Hershey, the nation's largest candymaker, said it is raising the wholesale price of its chocolate bars for the second time in a year as energy and commodity costs spiral higher.
The Hershey Co. defended the move, saying it is more exposed to the rising cost of milk and cocoa than its competitors, which include Mars and Nestle.
"While we have no way of knowing what others are thinking, or what their cost situation is, we do know that within the category our products include far more pure milk chocolate and solid chocolate than our competitors," Hershey spokesman Kirk Saville said.
The price increase, effective immediately, boosts wholesale prices by 13 percent on standard chocolate bars, king-size bars, 6-packs and vending lines, or about one-third of its domestic candy line.
In April, Hershey raised wholesale prices of the same items by 4 percent to 5 percent.
A Nestle USA Inc. spokeswoman, Patricia Bowles, would not comment on whether the company plans a price increase. Nestle last increased U.S. candy prices in April, she said. A Mars Inc. official did not immediately return telephone messages.
Prices increases are a sensitive topic right now in the industry. Canada's federal Competition Bureau is investigating price-fixing allegations against the Canadian divisions of Nestle, Mars, Hershey and others, prompting an inquiry by the U.S. Justice Department and several lawsuits.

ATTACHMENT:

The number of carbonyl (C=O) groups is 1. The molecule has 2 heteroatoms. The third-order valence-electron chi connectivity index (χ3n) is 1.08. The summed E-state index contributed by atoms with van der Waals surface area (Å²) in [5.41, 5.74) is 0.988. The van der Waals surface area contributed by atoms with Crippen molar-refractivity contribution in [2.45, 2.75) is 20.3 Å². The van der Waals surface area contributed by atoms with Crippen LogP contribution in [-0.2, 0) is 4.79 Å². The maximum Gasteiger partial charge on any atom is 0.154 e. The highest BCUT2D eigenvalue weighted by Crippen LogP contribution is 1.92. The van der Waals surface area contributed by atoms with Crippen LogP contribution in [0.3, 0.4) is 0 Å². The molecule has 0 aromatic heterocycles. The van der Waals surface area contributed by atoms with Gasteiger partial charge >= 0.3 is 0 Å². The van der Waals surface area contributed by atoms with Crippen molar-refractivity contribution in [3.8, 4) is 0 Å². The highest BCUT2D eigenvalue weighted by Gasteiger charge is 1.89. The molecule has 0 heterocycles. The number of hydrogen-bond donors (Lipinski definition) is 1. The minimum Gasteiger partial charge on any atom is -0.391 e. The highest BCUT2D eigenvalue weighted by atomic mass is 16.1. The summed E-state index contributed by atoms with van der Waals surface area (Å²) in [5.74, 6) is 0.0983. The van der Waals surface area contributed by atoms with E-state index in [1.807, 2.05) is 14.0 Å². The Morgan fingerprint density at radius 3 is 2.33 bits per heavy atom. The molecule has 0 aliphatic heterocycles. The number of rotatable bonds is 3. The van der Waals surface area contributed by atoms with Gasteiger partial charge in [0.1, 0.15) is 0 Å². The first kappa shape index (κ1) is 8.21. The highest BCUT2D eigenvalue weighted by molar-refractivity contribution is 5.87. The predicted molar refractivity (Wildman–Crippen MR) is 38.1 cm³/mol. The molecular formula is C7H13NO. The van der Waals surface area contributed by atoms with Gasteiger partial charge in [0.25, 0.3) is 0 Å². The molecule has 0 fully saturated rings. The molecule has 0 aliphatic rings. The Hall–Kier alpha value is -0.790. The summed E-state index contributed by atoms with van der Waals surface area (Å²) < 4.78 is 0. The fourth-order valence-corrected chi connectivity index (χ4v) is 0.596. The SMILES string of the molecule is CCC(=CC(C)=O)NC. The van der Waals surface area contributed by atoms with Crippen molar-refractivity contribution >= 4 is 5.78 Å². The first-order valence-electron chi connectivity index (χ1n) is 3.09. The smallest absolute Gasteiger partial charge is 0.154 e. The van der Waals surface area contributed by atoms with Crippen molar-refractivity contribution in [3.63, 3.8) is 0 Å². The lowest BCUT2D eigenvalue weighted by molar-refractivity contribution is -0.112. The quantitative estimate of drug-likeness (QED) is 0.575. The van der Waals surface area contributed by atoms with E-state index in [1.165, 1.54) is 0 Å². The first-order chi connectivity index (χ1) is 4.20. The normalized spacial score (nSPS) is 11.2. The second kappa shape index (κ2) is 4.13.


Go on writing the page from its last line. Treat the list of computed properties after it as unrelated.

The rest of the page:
In a conference call with analysts to announce Hershey's fourth-quarter results last week, Hershey's president and chief executive officer, David J. West, would not discuss any potential price increase. However, he said Hershey is dealing with "an unprecedented run-up in costs over the last couple of years" for fuel, dairy and other things.
In April, Hershey's then-chief executive, Richard H. Lenny, said the candymaker was looking at ways to adjust its formula to use less lactose to offset rising milk costs.
Saville would not comment specifically on that development, but indicated Hershey is not seeking to lower the cocoa butter content in its chocolate. The company, he said, supports the existing federal standard of chocolate identity — that chocolate in its purest state must contain between 50 percent and 60 percent cocoa butter.
In 2006, food industry groups asked the U.S. Food and Drug Administration to amend the standards that guide how nearly 300 foods can be produced. One proposal would allow chocolate to contain "a vegetable fat in place of another vegetable fat named in the standard (e.g. cacao fat)."